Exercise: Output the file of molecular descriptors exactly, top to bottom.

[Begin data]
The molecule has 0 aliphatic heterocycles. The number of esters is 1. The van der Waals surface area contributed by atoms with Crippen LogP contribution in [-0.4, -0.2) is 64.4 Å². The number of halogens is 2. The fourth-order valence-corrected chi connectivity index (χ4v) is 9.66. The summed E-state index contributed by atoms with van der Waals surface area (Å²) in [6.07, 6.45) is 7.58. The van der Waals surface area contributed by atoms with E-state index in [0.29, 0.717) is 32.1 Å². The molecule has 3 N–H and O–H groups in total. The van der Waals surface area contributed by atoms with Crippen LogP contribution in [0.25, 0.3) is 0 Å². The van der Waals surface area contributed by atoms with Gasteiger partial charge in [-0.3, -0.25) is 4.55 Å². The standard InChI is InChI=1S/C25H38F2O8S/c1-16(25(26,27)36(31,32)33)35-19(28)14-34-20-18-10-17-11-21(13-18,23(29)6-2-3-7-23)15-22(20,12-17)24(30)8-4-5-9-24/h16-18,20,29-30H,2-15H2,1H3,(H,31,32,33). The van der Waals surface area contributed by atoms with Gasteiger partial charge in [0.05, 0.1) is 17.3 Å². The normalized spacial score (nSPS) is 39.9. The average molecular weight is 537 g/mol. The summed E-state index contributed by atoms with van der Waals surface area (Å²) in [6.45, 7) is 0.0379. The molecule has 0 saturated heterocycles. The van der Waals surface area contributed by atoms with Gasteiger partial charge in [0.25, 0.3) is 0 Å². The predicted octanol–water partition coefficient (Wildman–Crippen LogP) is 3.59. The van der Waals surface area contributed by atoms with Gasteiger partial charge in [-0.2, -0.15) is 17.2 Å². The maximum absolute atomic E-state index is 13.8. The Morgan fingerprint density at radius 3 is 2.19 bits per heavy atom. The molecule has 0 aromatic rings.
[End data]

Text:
The molecule has 0 aliphatic heterocycles. The number of esters is 1. The van der Waals surface area contributed by atoms with Crippen LogP contribution in [-0.4, -0.2) is 64.4 Å². The number of halogens is 2. The fourth-order valence-corrected chi connectivity index (χ4v) is 9.66. The summed E-state index contributed by atoms with van der Waals surface area (Å²) in [6.07, 6.45) is 7.58. The van der Waals surface area contributed by atoms with E-state index in [0.29, 0.717) is 32.1 Å². The molecule has 3 N–H and O–H groups in total. The van der Waals surface area contributed by atoms with Crippen LogP contribution in [0.25, 0.3) is 0 Å². The van der Waals surface area contributed by atoms with Gasteiger partial charge in [-0.3, -0.25) is 4.55 Å². The standard InChI is InChI=1S/C25H38F2O8S/c1-16(25(26,27)36(31,32)33)35-19(28)14-34-20-18-10-17-11-21(13-18,23(29)6-2-3-7-23)15-22(20,12-17)24(30)8-4-5-9-24/h16-18,20,29-30H,2-15H2,1H3,(H,31,32,33). The van der Waals surface area contributed by atoms with Gasteiger partial charge in [0.05, 0.1) is 17.3 Å². The normalized spacial score (nSPS) is 39.9. The average molecular weight is 537 g/mol. The summed E-state index contributed by atoms with van der Waals surface area (Å²) in [6.45, 7) is 0.0379. The molecule has 0 saturated heterocycles. The van der Waals surface area contributed by atoms with Gasteiger partial charge in [0.25, 0.3) is 0 Å². The predicted octanol–water partition coefficient (Wildman–Crippen LogP) is 3.59. The van der Waals surface area contributed by atoms with Gasteiger partial charge in [-0.2, -0.15) is 17.2 Å². The maximum absolute atomic E-state index is 13.8. The Morgan fingerprint density at radius 3 is 2.19 bits per heavy atom. The molecule has 0 aromatic rings.